The urgency of punctuality

By Herman M. Lagon

THE CULTURE of lateness in submitting reports and outputs has become a pervasive issue that needs a deeper reflection. It is a phenomenon that affects the efficiency and productivity of organizations and reflects on the values and work ethic of individuals and institutions.

We Filipinos, known for our warmth and hospitality, have been grappling with timeliness in various aspects of our lives, including report submissions. In our pursuit of excellence, we sometimes find ourselves entangled in a web of procrastination and a lackadaisical approach to deadlines. This culture of mediocrity, characterized by subpar outputs delivered tardily, has seeped into our professional and academic lives.

Contrast this with countries like Japan, Germany, Switzerland, and Singapore, where punctuality is not just a virtue but a way of life. Submitting requirements on time and with quality output is non-negotiable in these nations. Surprisingly, this is also true for the immigrants—Filipinos included—working and living in these countries. The stark difference in their approach to timeliness has allowed them to excel in various fields, from manufacturing to research and development.

So, what can we do to combat the culture of lateness and cultivate a sense of urgency in our work, duties, roles, and studies?

Firstly, it might help to recognize the negative consequences of lateness. Late submissions disrupt workflows, compromise the quality of work, and erode trust and reliability. They can also lead to missed opportunities and inefficient resource allocation. Understanding these implications may be the first practical step toward change.

Secondly, we may need to foster a cultural shift towards punctuality and avoid the notorious “Filipino time.” This shift requires setting clear expectations, providing support and resources, and implementing consequences for chronic late submissions. It is not about imposing strict rules but creating an environment where punctuality is valued and rewarded.

In companies and schools, leveraging technology and automation tools can streamline processes, reducing the likelihood of lateness. Training and education on time management and the importance of meeting deadlines at home, school, churches, organizations, and the workplace can eventually equip individuals with the skills and resolve needed to overcome procrastination.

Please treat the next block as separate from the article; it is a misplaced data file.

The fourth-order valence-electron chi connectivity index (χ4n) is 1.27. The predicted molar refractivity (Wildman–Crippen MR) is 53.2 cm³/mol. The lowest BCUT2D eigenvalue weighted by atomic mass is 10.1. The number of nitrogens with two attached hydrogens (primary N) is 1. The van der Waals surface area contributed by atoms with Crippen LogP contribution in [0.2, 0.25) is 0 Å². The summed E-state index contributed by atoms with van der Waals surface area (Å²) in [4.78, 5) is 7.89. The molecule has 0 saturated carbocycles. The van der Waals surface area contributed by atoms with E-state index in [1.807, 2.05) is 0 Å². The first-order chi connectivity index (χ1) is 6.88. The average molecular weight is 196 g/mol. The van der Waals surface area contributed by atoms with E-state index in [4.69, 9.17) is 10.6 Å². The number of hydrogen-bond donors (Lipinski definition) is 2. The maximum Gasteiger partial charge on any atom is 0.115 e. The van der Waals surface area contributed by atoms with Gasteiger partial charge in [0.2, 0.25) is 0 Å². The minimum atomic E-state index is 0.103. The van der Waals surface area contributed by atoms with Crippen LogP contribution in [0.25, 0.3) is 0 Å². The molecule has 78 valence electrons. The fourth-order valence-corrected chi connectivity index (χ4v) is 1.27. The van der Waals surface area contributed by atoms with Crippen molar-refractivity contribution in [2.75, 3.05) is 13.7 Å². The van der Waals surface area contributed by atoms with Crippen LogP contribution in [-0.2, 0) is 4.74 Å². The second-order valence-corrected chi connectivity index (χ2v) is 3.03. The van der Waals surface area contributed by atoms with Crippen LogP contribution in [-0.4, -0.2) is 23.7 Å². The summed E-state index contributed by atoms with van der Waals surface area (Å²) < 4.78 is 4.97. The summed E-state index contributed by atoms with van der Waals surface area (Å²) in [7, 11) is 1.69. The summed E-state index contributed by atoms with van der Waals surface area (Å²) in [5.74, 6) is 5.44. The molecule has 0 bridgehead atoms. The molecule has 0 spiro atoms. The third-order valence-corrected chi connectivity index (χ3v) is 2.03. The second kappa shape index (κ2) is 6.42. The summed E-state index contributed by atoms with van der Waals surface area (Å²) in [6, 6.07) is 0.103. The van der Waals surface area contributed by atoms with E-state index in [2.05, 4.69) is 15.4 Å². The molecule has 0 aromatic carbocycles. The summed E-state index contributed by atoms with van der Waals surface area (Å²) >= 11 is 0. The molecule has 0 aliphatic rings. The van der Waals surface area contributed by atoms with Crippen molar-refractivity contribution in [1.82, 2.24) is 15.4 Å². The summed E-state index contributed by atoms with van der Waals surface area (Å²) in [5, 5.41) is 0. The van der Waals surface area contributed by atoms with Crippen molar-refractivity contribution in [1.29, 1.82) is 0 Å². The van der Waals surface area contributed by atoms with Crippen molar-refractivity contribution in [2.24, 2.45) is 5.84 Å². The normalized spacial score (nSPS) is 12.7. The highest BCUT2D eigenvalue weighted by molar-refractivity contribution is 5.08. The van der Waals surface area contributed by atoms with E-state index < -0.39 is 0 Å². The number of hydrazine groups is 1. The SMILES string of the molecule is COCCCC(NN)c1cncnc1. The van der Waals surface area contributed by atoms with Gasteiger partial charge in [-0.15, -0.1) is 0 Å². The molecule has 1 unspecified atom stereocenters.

Incentives and rewards for meeting deadlines may motivate individuals and teams to prioritize punctuality, while including timeliness in performance evaluations can reinforce the importance of being on time. Strengthening the memo system may help in extreme cases but affective, not technical, solutions always take the prime role.

Furthermore, promoting a culture of open feedback—another mindset that many of us Filipinos might frown upon—and continuous improvement can help identify the root causes of lateness and develop strategies to address them. It is essential to create an atmosphere where individuals feel empowered to share their challenges and work collectively toward solutions and feel allergic to and sorry for dragging one’s feet.

This culture of lateness in submitting reports and outputs is a complex but manageable issue. We can mitigate its impact by recognizing its negative consequences, fostering a cultural shift towards punctuality, and implementing practical strategies. Let us embrace the urgency of punctuality, which is the cornerstone of efficiency, respect, professionalism, and success. We can transform our culture and excel in all our endeavors with God’s grace.


The Top 8 installment of my “Exploring my Top 10 favorite movies” series will be featured in my next column. As a reminder, my top movies featured in Impulses thus far include Top 10: Magnifico, Heneral Luna, Joker, and Ender’s Game; and Top 9: 12 Years a Slave and The Three Idiots. Stay tuned for the next installment!